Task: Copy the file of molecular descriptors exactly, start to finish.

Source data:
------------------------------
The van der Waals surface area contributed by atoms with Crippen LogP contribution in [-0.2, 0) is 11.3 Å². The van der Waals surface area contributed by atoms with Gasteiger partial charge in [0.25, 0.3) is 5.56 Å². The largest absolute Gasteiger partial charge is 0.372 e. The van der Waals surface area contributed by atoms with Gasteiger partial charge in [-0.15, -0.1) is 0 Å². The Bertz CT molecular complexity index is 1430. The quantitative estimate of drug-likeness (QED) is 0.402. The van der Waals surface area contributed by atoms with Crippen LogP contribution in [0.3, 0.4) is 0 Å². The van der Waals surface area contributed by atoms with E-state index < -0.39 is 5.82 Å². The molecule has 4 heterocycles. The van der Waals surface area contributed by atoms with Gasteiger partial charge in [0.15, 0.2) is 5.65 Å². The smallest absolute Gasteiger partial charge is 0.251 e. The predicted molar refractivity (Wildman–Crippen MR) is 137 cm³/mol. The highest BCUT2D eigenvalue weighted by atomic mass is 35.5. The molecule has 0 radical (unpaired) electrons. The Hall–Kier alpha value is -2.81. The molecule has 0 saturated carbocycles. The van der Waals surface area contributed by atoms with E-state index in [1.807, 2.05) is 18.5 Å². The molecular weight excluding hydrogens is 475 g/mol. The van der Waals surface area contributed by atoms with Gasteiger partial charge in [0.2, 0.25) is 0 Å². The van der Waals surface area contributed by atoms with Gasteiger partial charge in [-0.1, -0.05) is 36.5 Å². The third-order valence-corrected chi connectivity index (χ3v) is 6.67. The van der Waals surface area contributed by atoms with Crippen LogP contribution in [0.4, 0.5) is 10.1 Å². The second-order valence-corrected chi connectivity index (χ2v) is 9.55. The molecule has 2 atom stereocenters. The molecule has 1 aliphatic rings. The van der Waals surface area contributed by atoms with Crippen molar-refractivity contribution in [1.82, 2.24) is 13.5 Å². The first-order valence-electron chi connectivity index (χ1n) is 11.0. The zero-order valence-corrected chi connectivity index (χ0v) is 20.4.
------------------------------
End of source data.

The van der Waals surface area contributed by atoms with Crippen LogP contribution in [-0.2, 0) is 11.3 Å². The van der Waals surface area contributed by atoms with Gasteiger partial charge in [0.25, 0.3) is 5.56 Å². The largest absolute Gasteiger partial charge is 0.372 e. The van der Waals surface area contributed by atoms with Gasteiger partial charge in [-0.15, -0.1) is 0 Å². The Bertz CT molecular complexity index is 1430. The quantitative estimate of drug-likeness (QED) is 0.402. The van der Waals surface area contributed by atoms with Crippen LogP contribution in [0.3, 0.4) is 0 Å². The van der Waals surface area contributed by atoms with E-state index < -0.39 is 5.82 Å². The molecule has 4 heterocycles. The van der Waals surface area contributed by atoms with Gasteiger partial charge in [0.15, 0.2) is 5.65 Å². The smallest absolute Gasteiger partial charge is 0.251 e. The predicted molar refractivity (Wildman–Crippen MR) is 137 cm³/mol. The highest BCUT2D eigenvalue weighted by atomic mass is 35.5. The molecule has 0 radical (unpaired) electrons. The Hall–Kier alpha value is -2.81. The molecule has 0 saturated carbocycles. The van der Waals surface area contributed by atoms with E-state index in [1.807, 2.05) is 18.5 Å². The molecular weight excluding hydrogens is 475 g/mol. The van der Waals surface area contributed by atoms with Gasteiger partial charge in [0.2, 0.25) is 0 Å². The van der Waals surface area contributed by atoms with Gasteiger partial charge in [-0.1, -0.05) is 36.5 Å². The third-order valence-corrected chi connectivity index (χ3v) is 6.67. The van der Waals surface area contributed by atoms with Crippen LogP contribution in [0.4, 0.5) is 10.1 Å². The second-order valence-corrected chi connectivity index (χ2v) is 9.55. The molecule has 2 atom stereocenters. The molecule has 1 aliphatic rings. The van der Waals surface area contributed by atoms with Crippen molar-refractivity contribution in [1.82, 2.24) is 13.5 Å². The first-order valence-electron chi connectivity index (χ1n) is 11.0. The zero-order valence-corrected chi connectivity index (χ0v) is 20.4.